The war shouldn’t be blamed solely on Clinton, who, after all, wasn’t president. For that matter, it shouldn’t be blamed solely on President Obama. US allies — both in Europe and the Gulf — played important roles, and imperialism is a power greater than an individual or group of individuals. It has its own imperatives, its own class interests to serve.

Yet Clinton was the driving force in the administration, taking up a cause championed at lower levels by Obama adviser Samantha Power and UN ambassador Susan Rice.

It appears that Clinton was ambivalent about the war until her March 14 meeting in Paris with opposition leader Mahmoud Jibril, which was arranged by Bernard Henri-Levi. “I talked extensively about the dreams of a democratic state . . . and how the international community should protect civilians from a possible genocide like the one [that] took place in Rwanda,” Jibril told the Washington Times. “I felt by the end of the meeting I passed the test. Benghazi was saved.”

The prospect of mass atrocities was central to American officials’ case for war — as it usually is. Qaddafi was, in Clinton’s words, a “creature” who “will destroy anyone or anything in his way.” Probably because they knew they weren’t telling the truth, American leaders avoided using the word “genocide.” Clinton spoke of “tens of thousands” of deaths, and Obama said he acted to prevent a “bloodbath,” “atrocities,” and “mass graves.” The White House circulated an op-ed by Rwandan President Paul Kagame titled, “Rwandans know why Gadhafi must be stopped.”

Analysts such as Alan Kuperman challenged the official line at the time, pointing out that Qaddafi had not targeted civilians in other cities he’d recaptured. Now the Washington Times has provided evidence of a misinformation campaign, reporting that the Pentagon knew that Qaddafi had ordered his generals not to attack civilians and that the Defense Information Agency found that he “was unlikely to risk world outrage by inflicting large civilian casualties.”

Not content merely to warn of mass slaughter, American officials also employed a time-honored tactic of selling war: making false allegations of rape. In April 2011, Susan Rice claimed that Qaddafi was giving his troops Viagra to encourage rape, and in June, when Congress was making noises about trying to halt the war, Clinton picked up this rhetorical line of attack.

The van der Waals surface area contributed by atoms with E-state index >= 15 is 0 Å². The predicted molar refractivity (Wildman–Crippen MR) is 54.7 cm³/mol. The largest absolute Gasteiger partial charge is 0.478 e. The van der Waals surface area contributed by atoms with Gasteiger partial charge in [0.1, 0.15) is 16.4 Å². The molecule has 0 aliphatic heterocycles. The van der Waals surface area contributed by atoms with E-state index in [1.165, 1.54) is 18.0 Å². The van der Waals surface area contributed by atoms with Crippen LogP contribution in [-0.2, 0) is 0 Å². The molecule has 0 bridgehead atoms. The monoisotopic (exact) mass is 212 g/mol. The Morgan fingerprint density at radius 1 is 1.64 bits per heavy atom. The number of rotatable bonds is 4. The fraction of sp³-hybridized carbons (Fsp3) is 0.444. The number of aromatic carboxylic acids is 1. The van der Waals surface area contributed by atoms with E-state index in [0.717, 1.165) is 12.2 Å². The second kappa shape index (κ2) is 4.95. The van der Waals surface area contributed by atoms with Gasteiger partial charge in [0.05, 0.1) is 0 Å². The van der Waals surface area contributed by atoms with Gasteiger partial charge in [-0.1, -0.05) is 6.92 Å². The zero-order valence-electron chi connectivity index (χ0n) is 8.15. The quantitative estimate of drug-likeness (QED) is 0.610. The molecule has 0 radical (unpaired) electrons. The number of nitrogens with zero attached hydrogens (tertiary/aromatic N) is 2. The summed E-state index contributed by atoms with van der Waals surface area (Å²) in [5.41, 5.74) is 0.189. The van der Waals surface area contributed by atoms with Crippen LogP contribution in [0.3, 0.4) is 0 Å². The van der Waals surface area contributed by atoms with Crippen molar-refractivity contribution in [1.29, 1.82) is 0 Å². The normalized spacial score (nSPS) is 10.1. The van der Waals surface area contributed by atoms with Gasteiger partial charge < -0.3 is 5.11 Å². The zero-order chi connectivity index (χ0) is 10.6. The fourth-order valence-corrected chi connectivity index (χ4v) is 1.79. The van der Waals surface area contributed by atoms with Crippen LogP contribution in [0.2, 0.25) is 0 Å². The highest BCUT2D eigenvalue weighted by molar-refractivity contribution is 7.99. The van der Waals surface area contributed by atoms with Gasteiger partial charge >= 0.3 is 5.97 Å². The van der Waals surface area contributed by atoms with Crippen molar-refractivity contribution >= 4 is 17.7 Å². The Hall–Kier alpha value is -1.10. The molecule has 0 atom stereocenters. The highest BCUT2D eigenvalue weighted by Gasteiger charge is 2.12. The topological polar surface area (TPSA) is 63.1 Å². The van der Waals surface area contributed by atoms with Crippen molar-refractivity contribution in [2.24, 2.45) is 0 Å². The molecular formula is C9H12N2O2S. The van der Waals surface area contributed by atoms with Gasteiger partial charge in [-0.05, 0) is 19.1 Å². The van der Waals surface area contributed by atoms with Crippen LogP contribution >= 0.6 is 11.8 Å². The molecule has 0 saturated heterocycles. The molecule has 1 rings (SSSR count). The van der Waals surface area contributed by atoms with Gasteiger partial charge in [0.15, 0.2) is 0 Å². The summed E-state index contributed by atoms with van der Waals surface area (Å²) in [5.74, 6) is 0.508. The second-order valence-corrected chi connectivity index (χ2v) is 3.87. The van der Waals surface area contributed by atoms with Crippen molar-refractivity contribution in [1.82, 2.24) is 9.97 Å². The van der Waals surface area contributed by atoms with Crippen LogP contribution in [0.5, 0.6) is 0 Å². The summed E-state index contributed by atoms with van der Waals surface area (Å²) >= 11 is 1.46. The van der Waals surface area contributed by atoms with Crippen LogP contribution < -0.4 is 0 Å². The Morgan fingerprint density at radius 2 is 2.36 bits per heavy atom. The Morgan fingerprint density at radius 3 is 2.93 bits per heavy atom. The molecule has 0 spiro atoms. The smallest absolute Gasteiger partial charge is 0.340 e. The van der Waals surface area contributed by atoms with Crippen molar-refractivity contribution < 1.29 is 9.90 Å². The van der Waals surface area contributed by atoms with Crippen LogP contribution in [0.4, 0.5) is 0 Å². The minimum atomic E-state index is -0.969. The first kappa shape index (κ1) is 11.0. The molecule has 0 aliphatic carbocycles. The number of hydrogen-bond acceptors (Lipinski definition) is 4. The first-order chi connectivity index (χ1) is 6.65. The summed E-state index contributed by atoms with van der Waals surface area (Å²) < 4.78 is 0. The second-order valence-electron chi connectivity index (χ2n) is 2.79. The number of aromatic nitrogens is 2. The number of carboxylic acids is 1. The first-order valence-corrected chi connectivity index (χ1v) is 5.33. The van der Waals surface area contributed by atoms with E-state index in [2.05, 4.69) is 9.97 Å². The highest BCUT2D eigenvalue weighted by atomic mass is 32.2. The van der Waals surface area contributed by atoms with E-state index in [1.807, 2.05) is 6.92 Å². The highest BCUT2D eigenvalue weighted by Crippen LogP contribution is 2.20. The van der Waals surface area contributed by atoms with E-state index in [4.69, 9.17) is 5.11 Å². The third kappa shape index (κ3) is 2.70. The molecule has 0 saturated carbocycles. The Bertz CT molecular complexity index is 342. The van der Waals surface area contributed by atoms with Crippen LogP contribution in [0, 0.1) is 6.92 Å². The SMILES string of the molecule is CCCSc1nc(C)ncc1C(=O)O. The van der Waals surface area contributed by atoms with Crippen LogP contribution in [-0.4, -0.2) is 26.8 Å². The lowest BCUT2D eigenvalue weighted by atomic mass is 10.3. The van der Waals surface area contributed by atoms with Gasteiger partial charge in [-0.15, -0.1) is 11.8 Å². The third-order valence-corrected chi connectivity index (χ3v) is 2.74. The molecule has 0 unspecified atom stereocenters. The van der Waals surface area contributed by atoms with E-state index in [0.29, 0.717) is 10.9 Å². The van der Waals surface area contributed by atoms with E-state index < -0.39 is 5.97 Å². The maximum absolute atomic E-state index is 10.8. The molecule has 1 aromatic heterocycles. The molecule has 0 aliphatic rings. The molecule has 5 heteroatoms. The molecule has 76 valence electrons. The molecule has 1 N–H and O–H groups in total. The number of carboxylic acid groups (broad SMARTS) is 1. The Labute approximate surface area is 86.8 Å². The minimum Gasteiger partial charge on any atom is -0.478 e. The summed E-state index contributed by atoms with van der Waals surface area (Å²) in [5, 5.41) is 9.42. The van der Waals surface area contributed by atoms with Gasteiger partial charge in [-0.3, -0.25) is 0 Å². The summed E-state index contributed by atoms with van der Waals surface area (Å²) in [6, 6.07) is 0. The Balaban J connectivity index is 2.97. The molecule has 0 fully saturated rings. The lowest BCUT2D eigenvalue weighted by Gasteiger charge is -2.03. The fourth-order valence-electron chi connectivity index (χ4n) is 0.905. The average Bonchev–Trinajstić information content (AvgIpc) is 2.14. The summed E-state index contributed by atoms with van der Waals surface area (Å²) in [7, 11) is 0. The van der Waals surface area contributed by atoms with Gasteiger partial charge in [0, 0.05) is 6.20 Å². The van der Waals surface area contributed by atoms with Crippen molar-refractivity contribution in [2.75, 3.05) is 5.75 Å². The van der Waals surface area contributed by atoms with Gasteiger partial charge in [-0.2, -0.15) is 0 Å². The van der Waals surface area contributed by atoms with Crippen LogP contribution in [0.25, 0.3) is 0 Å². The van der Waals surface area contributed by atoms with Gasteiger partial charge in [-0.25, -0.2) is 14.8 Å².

Amnesty debunked the claim at the time. We now know its apparent source. Blumenthal emailed the Viagra allegation to Clinton in late March, stressing that it was unconfirmed. He recently testified that his reports on Libya came from Tyler Drumheller, a former CIA officer turned security consultant. Blumenthal’s emails — some of which were hacked and posted in 2013 — also reveal that Drumheller sought business with the new Libyan government.

The humanitarian case for war depended not just on the prospect of mass atrocities by Qaddafi but also on the existence of a superior alternative. Administration officials and others depicted the opposition as gloriously and uniformly progressive. When the United States recognized the Transitional National Council (TNC) as Libya’s governing authority in July 2011 — and gave it access to $30 billion — Clinton described it as “steadfast in its commitment to human rights and fundamental freedoms.”

The TNC, far from a representative sample of the opposition, was a collection of expats, former Qaddafi loyalists, and other elites who rose to power with the apparent help of France. One of Blumenthal’s memos to Clinton asserts that France funded the nascent council in exchange for the promise of financial favors. French intelligence “expected the new government of Libya to favor French firms and national interests, particularly regarding the oil industry in Libya.”